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Martha Williamson Gets Personal With Her Newest Show

Touched By An Angel creator Martha Williamson on why the next installment in her Hallmark Movies & Mysteries Signed, Sealed, Delivered series is her most personal yet. 

Hallmark Movies & Mysteries

It’s been 21 years since Martha Williamson made history with her critically-acclaimed Touched By An Angel series on CBS. Before she was creating a show that pulled in an audience of over 20 million – an unheard of number in today’s ratings world – Williamson worked with everyone from Carol Burnett to Disney, writing for shows like The Facts of Life and The Family Man. The 25 year showbiz vet has a gift for producing quality entertainment that’s both family-friendly and thought-provoking, uplifting and at times, heart-breaking. She isn’t slowing down anytime soon.

Williamson’s latest project, Hallmark Movies & Mysteries Signed Sealed Delivered series, is premiering its next installment, Truth Be Told, on September 13th . The story hits close to home for its talented producer.

Truth Be Told follows the journey of Oliver O’Toole (played by Ugly Betty star Eric Mabius) and his colleagues who take it upon themselves to find the intended recipients of undeliverable mail. In this installment of the series, O’Toole must face his strained relationship with his estranged father (One Tree Hill actor Gregory Harrison). He also sees the postal workers help a little girl discover what happened to her mother who went missing while serving overseas.

“There are two main stories being told in Truth Be Told but they both have the common theme of identity,” Williamson tells Guideposts.org. “What really truly matters when you ask about one’s identity? What do we do when we lose our way? Or when other people decide to tell us who we are?”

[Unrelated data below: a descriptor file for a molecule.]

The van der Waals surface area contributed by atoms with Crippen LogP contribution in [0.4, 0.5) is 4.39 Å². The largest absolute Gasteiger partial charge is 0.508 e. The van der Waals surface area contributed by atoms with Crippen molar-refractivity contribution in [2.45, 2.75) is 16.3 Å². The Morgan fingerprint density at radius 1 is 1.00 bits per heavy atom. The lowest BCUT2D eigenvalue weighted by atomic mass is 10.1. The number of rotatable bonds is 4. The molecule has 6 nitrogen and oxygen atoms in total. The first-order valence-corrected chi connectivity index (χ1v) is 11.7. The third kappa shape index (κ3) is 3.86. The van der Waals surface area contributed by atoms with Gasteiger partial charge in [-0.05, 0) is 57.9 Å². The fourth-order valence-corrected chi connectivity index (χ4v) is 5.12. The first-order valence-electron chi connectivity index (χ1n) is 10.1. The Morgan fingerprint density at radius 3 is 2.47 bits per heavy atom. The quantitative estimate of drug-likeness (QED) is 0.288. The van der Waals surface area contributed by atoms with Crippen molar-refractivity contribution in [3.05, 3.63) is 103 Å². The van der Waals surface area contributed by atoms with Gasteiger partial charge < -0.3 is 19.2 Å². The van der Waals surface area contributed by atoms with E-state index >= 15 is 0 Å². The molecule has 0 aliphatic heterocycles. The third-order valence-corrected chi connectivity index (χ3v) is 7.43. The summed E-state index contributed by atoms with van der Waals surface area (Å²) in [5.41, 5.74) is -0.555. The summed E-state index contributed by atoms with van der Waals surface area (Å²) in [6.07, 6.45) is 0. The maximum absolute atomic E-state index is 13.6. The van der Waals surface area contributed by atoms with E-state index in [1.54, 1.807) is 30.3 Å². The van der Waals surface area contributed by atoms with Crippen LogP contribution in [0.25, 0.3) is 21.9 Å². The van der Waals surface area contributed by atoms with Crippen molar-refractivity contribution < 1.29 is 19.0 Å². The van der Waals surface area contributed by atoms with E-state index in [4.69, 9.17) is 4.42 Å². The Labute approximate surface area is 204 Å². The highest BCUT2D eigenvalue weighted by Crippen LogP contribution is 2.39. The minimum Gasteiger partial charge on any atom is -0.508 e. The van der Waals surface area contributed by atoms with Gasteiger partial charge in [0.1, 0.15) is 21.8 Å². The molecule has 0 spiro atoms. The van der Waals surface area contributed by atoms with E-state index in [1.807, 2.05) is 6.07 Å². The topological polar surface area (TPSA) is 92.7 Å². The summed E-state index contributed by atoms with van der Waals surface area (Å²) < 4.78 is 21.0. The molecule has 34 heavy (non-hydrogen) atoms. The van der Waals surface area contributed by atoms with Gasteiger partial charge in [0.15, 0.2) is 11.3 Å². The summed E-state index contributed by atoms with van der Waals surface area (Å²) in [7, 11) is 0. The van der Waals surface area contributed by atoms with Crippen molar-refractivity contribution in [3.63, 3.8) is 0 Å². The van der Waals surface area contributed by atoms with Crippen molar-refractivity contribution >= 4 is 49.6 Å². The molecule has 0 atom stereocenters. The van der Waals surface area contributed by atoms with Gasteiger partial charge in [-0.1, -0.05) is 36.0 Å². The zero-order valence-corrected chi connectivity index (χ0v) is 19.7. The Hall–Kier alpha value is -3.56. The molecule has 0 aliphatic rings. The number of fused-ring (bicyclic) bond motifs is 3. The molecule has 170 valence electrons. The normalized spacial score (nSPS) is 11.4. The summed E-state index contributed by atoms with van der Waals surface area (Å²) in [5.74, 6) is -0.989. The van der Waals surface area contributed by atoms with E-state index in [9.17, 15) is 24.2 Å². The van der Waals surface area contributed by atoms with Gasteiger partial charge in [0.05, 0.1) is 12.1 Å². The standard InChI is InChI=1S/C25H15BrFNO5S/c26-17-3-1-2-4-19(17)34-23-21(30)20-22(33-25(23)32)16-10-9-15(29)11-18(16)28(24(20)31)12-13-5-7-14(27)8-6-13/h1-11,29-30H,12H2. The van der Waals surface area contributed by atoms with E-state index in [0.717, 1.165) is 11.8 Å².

For Williamson, those answers came late in life when she discovered the man who raised her wasn’t her biological father. “That became a theme for me in many ways that demanded more of my faith, not just in terms of issues of forgiveness but also issues of identity,” Williamson says.

It also prompted her to begin work on Truth Be Told.

“What are the possibilities that open up to somebody when you have to reevaluate all of these things in your life that make you who you are? In Truth Be Told, there are some identity issues that our hero has to address because he takes so much pride in the history of his family and [he learns] how dangerous it is to hang your self-worth on those who came before you.”

For Williamson, finding her identity has meant forging her own path in the entertainment industry. The Colorado native reminisces on a time when she struggled with who she was and where she fit in.

“I’m this girl who went to school in Colorado. I had a weight problem and I went to a college where I didn’t have as much money as 90% of the kids there,” Williamson says of her early life.  “I’m finally in a place where I can use my gift.”

She uses that gift to take on heavy issues, some Williamson even deals with in her personal life, and present them in a medium that’s entertaining and informative, encouraging and sobering.

The producer jokes that making her special brand of television is the best form of therapy.

“Once I started writing television, I didn’t need to see my therapist anymore because I was spilling my soul to millions of people,” Williamson says. “The bottom line is: every show, in one form or another, is an opportunity for me to work out my issues. [Truth Be Told] was no exception. It brought up issues with people, even as we were working on the set.  I was so surprised that so many people took this show to heart and how deeply moved they were, not just from the script and the story but also from the utter commitment and craft that Gregory and Eric gave to this. I was so blessed and privileged to be able to hand them words that they raised to a higher level.”

Williamson ultimately hopes that the shows she’s behind can bring inspiration to people who find themselves constantly flipping through channels.

“We’ve spent so much time and energy and money in this industry finding new ways to push the envelope that the envelope has been torn to shreds,” Williamson says. “But the envelope can be reinvented and reclaimed and that’s what we’re trying to do. Remind people that you can have a great time on television with wonderful characters and good people and a great message and it’s not square or corny or dumb. It’s smart and romantic and thought-provoking.”

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“My dad always said ‘Why even bother doing it if it’s not going to encourage people or uplift people?’ It’s such a simple thing. I personally don’t know how to do anything else.” 

Signed, Sealed, Delivered: Truth Be Told premieres on Hallmark Movies & Mysteries September 13th. 

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